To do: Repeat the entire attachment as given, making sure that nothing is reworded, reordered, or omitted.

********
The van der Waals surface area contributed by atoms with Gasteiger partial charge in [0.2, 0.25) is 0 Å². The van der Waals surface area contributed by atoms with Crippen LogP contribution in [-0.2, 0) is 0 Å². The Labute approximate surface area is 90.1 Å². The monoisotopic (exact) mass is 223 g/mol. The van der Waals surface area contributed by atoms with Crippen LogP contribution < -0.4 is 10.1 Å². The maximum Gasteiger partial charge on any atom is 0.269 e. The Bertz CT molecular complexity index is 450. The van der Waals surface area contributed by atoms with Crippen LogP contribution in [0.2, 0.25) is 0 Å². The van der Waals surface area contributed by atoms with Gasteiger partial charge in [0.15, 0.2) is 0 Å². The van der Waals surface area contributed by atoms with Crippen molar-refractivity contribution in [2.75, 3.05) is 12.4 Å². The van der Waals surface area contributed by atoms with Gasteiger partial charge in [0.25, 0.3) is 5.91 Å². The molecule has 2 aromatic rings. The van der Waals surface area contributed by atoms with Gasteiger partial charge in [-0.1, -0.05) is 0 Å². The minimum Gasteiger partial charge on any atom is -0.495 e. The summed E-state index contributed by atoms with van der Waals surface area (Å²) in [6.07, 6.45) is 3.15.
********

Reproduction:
The van der Waals surface area contributed by atoms with Gasteiger partial charge in [0.2, 0.25) is 0 Å². The van der Waals surface area contributed by atoms with Crippen LogP contribution in [-0.2, 0) is 0 Å². The Labute approximate surface area is 90.1 Å². The monoisotopic (exact) mass is 223 g/mol. The van der Waals surface area contributed by atoms with Crippen LogP contribution < -0.4 is 10.1 Å². The maximum Gasteiger partial charge on any atom is 0.269 e. The Bertz CT molecular complexity index is 450. The van der Waals surface area contributed by atoms with Crippen LogP contribution in [0.2, 0.25) is 0 Å². The van der Waals surface area contributed by atoms with Gasteiger partial charge in [0.15, 0.2) is 0 Å². The van der Waals surface area contributed by atoms with Crippen molar-refractivity contribution in [2.75, 3.05) is 12.4 Å². The van der Waals surface area contributed by atoms with Gasteiger partial charge in [0.25, 0.3) is 5.91 Å². The molecule has 2 aromatic rings. The van der Waals surface area contributed by atoms with Gasteiger partial charge in [-0.1, -0.05) is 0 Å². The minimum Gasteiger partial charge on any atom is -0.495 e. The summed E-state index contributed by atoms with van der Waals surface area (Å²) in [6.07, 6.45) is 3.15.